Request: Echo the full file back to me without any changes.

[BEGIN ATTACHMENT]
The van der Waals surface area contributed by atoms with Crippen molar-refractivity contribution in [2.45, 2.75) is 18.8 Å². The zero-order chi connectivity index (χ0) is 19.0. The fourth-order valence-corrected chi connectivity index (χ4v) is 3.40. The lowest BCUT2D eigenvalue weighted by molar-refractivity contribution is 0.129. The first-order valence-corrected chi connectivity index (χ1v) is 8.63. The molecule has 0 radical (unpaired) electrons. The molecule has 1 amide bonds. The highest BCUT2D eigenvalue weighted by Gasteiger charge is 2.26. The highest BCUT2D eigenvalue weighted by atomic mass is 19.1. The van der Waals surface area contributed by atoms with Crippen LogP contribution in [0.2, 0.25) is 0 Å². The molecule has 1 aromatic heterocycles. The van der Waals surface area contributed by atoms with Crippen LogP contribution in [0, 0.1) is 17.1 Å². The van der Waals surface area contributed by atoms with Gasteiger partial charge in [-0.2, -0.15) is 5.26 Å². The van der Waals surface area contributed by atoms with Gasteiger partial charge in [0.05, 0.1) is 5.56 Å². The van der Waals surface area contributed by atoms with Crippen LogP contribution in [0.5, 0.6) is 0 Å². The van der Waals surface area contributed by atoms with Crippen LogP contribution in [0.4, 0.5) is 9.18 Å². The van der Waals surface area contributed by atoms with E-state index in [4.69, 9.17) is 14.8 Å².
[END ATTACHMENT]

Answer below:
The van der Waals surface area contributed by atoms with Crippen molar-refractivity contribution in [2.45, 2.75) is 18.8 Å². The zero-order chi connectivity index (χ0) is 19.0. The fourth-order valence-corrected chi connectivity index (χ4v) is 3.40. The lowest BCUT2D eigenvalue weighted by molar-refractivity contribution is 0.129. The first-order valence-corrected chi connectivity index (χ1v) is 8.63. The molecule has 0 radical (unpaired) electrons. The molecule has 1 amide bonds. The highest BCUT2D eigenvalue weighted by Gasteiger charge is 2.26. The highest BCUT2D eigenvalue weighted by atomic mass is 19.1. The van der Waals surface area contributed by atoms with Crippen LogP contribution in [0.2, 0.25) is 0 Å². The molecule has 1 aromatic heterocycles. The van der Waals surface area contributed by atoms with Crippen LogP contribution in [0, 0.1) is 17.1 Å². The van der Waals surface area contributed by atoms with Gasteiger partial charge in [-0.2, -0.15) is 5.26 Å². The van der Waals surface area contributed by atoms with Gasteiger partial charge in [0.05, 0.1) is 5.56 Å². The van der Waals surface area contributed by atoms with Crippen LogP contribution in [0.5, 0.6) is 0 Å². The van der Waals surface area contributed by atoms with Crippen LogP contribution in [0.4, 0.5) is 9.18 Å². The van der Waals surface area contributed by atoms with E-state index in [4.69, 9.17) is 14.8 Å².